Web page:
One night during the case, I received a call at home in which the caller said I would be punished for representing the Nazis. Late one afternoon, members of the Jewish Defense League appeared at the Illinois ACLU office reception area swinging baseball bats while a staff member hurriedly closed the door to my office so I would not be seen. At my parents’ synagogue, a rabbi gave a sermon excoriating me for defending the free speech rights of Nazis. Fortunately, my parents were not present at the time.
Still, the Illinois ACLU board responded by voting in support of our continued representation of the Nazis. The only dissent came from a longtime board member whose wife was a Holocaust survivor. He explained that he knew why the ACLU had to take the case, but that he could never personally vote to support such representation.
In spite of the Supreme Court’s ruling, the case dragged on for many more months. Afraid that its injunction against the Nazi demonstration would be overturned, Skokie passed a series of ordinances creating new obstacles. One required the Nazis to post an insurance bond of several hundred thousand dollars. Another prohibited members of political parties from participating in demonstrations while wearing military-style uniforms. We responded with a federal lawsuit challenging the constitutionality of the ordinances. Then, the Anti-Defamation League filed its own suit on behalf of Skokie’s Holocaust survivors seeking yet another injunction against any Nazi demonstration in Skokie. They alleged that if the Nazis came to Skokie, the survivors would suffer serious emotional harm by being forced to relive their personal Holocaust experiences. We responded that no one who objected the Nazis had to attend their demonstration and that if claims of subjective harm could shut down a public assembly than anyone who objected to a controversial demonstration could prevent it by asserting it would inflict emotional harm.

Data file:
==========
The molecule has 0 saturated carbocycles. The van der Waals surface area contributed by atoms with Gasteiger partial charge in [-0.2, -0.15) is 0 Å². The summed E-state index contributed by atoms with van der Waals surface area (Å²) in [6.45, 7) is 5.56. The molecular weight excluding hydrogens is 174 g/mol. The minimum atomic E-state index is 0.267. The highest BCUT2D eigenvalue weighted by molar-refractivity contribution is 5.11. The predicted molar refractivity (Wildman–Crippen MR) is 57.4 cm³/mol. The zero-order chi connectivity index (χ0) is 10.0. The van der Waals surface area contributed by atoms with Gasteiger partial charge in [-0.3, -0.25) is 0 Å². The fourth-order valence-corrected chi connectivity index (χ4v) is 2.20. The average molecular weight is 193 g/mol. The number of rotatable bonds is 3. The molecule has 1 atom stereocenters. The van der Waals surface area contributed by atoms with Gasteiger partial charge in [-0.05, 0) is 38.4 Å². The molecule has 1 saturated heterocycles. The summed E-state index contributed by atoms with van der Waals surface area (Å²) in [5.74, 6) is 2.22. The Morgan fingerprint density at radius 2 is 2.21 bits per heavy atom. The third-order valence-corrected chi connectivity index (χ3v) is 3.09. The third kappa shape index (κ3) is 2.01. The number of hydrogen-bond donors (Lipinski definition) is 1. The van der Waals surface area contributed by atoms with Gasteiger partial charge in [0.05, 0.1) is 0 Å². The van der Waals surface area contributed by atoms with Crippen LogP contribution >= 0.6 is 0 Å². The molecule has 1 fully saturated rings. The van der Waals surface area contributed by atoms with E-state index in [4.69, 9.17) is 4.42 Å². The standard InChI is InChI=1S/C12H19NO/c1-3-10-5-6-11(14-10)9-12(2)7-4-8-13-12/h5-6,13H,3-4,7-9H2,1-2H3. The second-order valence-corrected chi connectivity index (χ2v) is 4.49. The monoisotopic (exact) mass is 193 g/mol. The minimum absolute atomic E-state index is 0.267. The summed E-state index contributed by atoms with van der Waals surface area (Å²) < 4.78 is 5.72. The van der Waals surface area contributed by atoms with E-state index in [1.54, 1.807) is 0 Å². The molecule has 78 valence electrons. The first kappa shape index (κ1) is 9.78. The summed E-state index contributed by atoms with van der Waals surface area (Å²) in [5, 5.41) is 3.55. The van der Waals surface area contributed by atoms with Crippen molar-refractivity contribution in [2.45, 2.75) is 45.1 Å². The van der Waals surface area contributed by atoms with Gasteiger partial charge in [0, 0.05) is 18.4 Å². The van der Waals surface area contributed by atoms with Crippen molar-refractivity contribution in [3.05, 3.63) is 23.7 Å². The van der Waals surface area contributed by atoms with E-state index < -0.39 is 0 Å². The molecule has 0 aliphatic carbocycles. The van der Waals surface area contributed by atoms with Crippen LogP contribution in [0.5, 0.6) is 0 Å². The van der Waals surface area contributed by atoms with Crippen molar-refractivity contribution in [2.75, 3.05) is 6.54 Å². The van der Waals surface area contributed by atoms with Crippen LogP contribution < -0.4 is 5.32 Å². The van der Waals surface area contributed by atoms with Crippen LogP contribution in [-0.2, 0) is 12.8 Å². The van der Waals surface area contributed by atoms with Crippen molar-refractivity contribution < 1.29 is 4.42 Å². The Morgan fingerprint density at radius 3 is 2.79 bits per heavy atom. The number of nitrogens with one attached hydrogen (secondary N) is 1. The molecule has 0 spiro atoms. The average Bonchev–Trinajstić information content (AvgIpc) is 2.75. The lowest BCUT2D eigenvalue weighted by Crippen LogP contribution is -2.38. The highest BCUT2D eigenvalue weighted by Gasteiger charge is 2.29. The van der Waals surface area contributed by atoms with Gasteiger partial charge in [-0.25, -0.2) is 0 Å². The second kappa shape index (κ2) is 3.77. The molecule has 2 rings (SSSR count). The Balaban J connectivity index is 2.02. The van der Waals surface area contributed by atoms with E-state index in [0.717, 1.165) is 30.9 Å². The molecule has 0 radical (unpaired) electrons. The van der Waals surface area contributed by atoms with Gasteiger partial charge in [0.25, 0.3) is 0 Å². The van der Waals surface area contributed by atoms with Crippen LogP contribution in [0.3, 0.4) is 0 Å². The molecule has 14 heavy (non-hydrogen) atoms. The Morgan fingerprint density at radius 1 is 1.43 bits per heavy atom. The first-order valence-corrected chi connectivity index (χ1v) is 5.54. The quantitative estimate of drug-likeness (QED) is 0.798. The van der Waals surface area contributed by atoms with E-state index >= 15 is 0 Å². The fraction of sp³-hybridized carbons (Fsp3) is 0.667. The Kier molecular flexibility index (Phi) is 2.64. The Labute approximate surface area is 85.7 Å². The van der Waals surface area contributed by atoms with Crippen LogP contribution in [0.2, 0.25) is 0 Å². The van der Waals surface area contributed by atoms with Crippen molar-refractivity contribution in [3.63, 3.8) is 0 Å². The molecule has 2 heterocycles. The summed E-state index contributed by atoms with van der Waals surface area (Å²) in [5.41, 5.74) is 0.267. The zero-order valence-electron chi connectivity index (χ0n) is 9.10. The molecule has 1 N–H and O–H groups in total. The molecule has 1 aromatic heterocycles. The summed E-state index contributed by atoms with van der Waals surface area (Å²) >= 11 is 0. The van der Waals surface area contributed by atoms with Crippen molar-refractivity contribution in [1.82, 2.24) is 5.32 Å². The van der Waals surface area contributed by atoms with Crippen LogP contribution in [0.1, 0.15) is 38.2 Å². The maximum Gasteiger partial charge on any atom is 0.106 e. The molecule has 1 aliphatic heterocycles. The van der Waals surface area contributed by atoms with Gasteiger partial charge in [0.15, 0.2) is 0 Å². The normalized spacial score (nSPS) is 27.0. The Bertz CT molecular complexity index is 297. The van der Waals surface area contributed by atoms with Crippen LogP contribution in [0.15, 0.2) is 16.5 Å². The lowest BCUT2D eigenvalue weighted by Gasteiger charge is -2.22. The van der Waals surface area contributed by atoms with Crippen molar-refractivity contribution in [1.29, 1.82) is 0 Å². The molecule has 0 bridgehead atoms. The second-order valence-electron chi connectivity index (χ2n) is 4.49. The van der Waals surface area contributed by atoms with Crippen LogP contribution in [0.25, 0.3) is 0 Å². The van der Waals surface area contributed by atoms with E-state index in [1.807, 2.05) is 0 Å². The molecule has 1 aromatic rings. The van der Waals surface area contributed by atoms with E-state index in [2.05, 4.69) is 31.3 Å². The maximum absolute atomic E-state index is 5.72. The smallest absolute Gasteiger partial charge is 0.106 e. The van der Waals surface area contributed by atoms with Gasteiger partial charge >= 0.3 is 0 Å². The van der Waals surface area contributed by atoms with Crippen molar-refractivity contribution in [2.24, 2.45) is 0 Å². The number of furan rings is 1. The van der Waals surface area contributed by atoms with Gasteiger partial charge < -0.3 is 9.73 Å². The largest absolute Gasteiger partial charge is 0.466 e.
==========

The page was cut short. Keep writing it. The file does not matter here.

At the same time, a state legislator introduced a bill in the Illinois General Assembly seeking to criminalize the “public display of racial hatred.” The proposed law used language so sweeping that it would justify, for example, criminal prosecution of a Black Lives Matter leader for making a speech blaming white racism for police shootings of African Americans. Each of the lawsuits was fought to the bitter end, and one by one they ended in rulings that the Nazis had a First Amendment right to hold their assembly in front of the Skokie Village Hall. In the meantime, the proposed legislation was slogging its way through the legislative process.
Once the courts finally ruled in all of the cases that the Nazis had a right to peaceful assembly, it became clear that they were going to have their assembly. They announced that they would hold it in Skokie on June 24, 1978. From this point on, I repeatedly warned Frank Collin, the Nazi leader, that violent counterdemonstrations were planned — and that I doubted that the Skokie police and allied police departments were up to the job. Nonetheless, he told me that the demonstration was on and, as far as I could tell, his plans for it continued apace.